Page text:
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campus scene

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Tracking caregivers' burdens and benefits Crystal Moore studies problem
Taking happiness seriously Skidmore hosts conference on joy
Looking for Lincoln Multimedia "reading" for incoming freshmen
The Hudson runs through it New show at Tang
Gavel falls on Moore Hall "Pink Palace" sold
Skidmore closes UWW program Putting a price on value
Starstuck? Prof, students examine "cool gas and dark matter"
Arts on tap citywide SaratogaArtsFest returns

Skidmore closes UWW program

After extensive deliberations, Skidmore has determined to phase out the University Without Walls, its external bachelor’s degree program for adult students. In the face of UWW budget defi­cits and an increasingly competitive market, as well as heightened demands on Skidmore faculty and a changed economic landscape, the College concluded that closing the program, while painful and difficult, was in the institution’s best long-term interests.
After external and internal reviews, campus meetings, and forums beginning in 2007, Skidmore’s vice president for

academic affairs, Susan Kress, recommended the closure of UWW, and the faculty Committee on Educational Policies and Planning brought a formal motion in the spring of 2008. The faculty narrowly voted down that motion, and a working group spent the summer developing plans for a possible restructuring of UWW. Having considered the group’s report in the fall, two committees advised closure, and the faculty endorsed that proposal. In May, President Philip Glotzbach’s recommendation to close UWW was approved by the board of trustees—whose chair, Janet Lucas Whitman ’59, finished her own Skidmore degree in 1982 through UWW.

Founded in 1971, UWW has offered customized programs combining traditional college classes, independent tutorials, online learning, and other academic work. UWW’s adult students have come from a wide range of geographic locations and walks of life, and their degree programs, built on their professional and academic experience, have covered just as wide a range of disciplines and interdisciplinary subjects.

Now the playing field has changed. UWW is distinctive for its students’ engagement with a highly ranked liberal arts college—as Anne Kane, UWW ’87, told the Albany Times Union, Skidmore has had “a uniquely personal distance education program”—but today more and larger institutions are offering adult distance learning in an increasingly competitive market. At the same time, the increasing demands on faculty time for teaching, advising, and scholarship in Skidmore’s traditional residential program, combined with the College’s belt-tightening due to the economic down­­- turn, have raised concerns about maintaining UWW at the same high level. As one professor said in a faculty meeting, “We don’t have enough resources to continue to provide the quality of UWW experience that we’d want to.”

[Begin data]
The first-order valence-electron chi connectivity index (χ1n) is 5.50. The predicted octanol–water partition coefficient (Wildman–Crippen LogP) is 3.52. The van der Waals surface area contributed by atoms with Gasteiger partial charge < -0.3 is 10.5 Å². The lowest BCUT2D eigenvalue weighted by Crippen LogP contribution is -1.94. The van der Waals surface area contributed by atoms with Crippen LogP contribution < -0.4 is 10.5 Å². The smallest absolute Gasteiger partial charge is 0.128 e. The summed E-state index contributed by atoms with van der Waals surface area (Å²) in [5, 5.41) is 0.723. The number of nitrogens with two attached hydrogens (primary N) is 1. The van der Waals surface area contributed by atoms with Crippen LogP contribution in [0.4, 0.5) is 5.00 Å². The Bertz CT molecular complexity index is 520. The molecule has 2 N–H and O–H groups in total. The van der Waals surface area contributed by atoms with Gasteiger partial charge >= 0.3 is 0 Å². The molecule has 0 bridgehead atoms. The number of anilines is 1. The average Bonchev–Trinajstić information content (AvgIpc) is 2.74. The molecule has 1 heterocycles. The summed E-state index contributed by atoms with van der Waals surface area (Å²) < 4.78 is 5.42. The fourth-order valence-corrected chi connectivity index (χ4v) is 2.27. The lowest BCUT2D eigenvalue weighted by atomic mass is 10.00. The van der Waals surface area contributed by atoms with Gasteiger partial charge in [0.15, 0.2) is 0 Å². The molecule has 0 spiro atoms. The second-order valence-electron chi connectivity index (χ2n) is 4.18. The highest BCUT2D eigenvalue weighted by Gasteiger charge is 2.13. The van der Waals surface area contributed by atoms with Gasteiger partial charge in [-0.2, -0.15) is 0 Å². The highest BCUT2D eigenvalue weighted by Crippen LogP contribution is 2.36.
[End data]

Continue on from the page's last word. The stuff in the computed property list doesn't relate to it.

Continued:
The closure plan ensures “a reasonable period of transition to allow currently enrolled students to complete their degree requirements.” UWW staff are estimating about two years to help some 80 students finish up their studies. Says UWW’s interim director, Deborah Meyers, “Our priority now is to sustain the program’s rigor, creativity, and dynamism.”

During the deliberations, committee chair Dan Nathan cited “the professionalism and integrity of the UWW leaders and staff during this anxiety-producing work. They are to be honored and saluted.” Glotzbach thanked “those who spoke with great convi ction on both sides.” Jeff Segrave, dean of special programs, called UWW “part of the bloodstream of this college for a long time” and said, “Skidmore honors its accomplished UWW graduates and values and encourages their active membership in our community of Skidmore alumni.” Glotzbach and the trustees have promised soon “to celebrate the successes of UWW and the commitment of faculty, staff, and students whose associations with this program have enriched the College for nearly 40 years.”

UWW facts and features

• Founded in 1971, with a Ford Foundation grant, as part of the Union for Experimenting
Colleges and Universities
• Offered Inmate Higher Education Program at area prisons, 1974–95
• Top areas of study: studio and performing arts; business; psychology, sociology, and human services; education; American studies and culture
• Total alumni so far: 1,444, including 11 current Skidmore staffers and 52 public-school teachers, principals, and government leaders in Antigua and Barbuda
• Online study: 200 seminar-style courses, initiated with a 2001 Sloan Foundation grant, praised in a 2007 external review

A few recent alumni:
• Heather Dundas ’09 (creative writing), playwright and theater producer; PhD candidate at University of Southern California
• Michael Knight ’09 (religious studies), author of Taqwacores (dubbed “The Catcher in the Rye for young Muslims” by the New York Times); now at Harvard Divinity School
• Christina Salerno ’06 (nonprofit administration), former soloist with Royal Ballet of London; communications director for Salt Creek Ballet
• Lo Faber ’06 (American studies), musician and composer, God Street Wine Band; PhD candidate at Princeton
• Joaquín Chávez ’03 (Central American studies), active in El Salvador’s revolution and peace process in 1980s–90s; Torch Fellow in New York University PhD program in 2006–07
• Colin Greene ’01 (education and labor studies), former president, Caribbean Union of Teachers; princi pal of largest secondary school in Antigua and Barbuda